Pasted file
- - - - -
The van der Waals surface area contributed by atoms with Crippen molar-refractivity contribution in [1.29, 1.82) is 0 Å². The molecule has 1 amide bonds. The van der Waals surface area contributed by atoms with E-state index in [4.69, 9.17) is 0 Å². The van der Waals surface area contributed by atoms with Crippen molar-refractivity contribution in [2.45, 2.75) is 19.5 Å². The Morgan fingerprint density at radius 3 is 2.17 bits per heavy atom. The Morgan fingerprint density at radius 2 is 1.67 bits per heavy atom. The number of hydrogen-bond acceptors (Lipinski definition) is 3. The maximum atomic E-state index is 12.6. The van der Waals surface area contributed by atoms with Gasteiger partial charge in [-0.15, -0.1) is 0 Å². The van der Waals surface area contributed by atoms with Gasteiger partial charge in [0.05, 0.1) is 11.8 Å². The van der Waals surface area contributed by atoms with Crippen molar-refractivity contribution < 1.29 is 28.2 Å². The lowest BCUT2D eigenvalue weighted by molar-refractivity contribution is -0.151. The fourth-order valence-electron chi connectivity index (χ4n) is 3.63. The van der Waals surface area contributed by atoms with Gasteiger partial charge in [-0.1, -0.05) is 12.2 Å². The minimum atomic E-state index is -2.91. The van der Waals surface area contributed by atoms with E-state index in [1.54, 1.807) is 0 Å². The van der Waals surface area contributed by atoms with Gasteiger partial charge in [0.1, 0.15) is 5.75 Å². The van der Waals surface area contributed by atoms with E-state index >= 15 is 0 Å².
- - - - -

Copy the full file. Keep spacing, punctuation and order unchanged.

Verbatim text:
The van der Waals surface area contributed by atoms with Crippen molar-refractivity contribution in [1.29, 1.82) is 0 Å². The molecule has 1 amide bonds. The van der Waals surface area contributed by atoms with E-state index in [4.69, 9.17) is 0 Å². The van der Waals surface area contributed by atoms with Crippen molar-refractivity contribution in [2.45, 2.75) is 19.5 Å². The Morgan fingerprint density at radius 3 is 2.17 bits per heavy atom. The Morgan fingerprint density at radius 2 is 1.67 bits per heavy atom. The number of hydrogen-bond acceptors (Lipinski definition) is 3. The maximum atomic E-state index is 12.6. The van der Waals surface area contributed by atoms with Gasteiger partial charge in [-0.15, -0.1) is 0 Å². The van der Waals surface area contributed by atoms with Gasteiger partial charge in [0.05, 0.1) is 11.8 Å². The van der Waals surface area contributed by atoms with Crippen molar-refractivity contribution < 1.29 is 28.2 Å². The lowest BCUT2D eigenvalue weighted by molar-refractivity contribution is -0.151. The fourth-order valence-electron chi connectivity index (χ4n) is 3.63. The van der Waals surface area contributed by atoms with Gasteiger partial charge in [-0.1, -0.05) is 12.2 Å². The minimum atomic E-state index is -2.91. The van der Waals surface area contributed by atoms with E-state index in [1.54, 1.807) is 0 Å². The van der Waals surface area contributed by atoms with Gasteiger partial charge in [0.1, 0.15) is 5.75 Å². The van der Waals surface area contributed by atoms with E-state index >= 15 is 0 Å².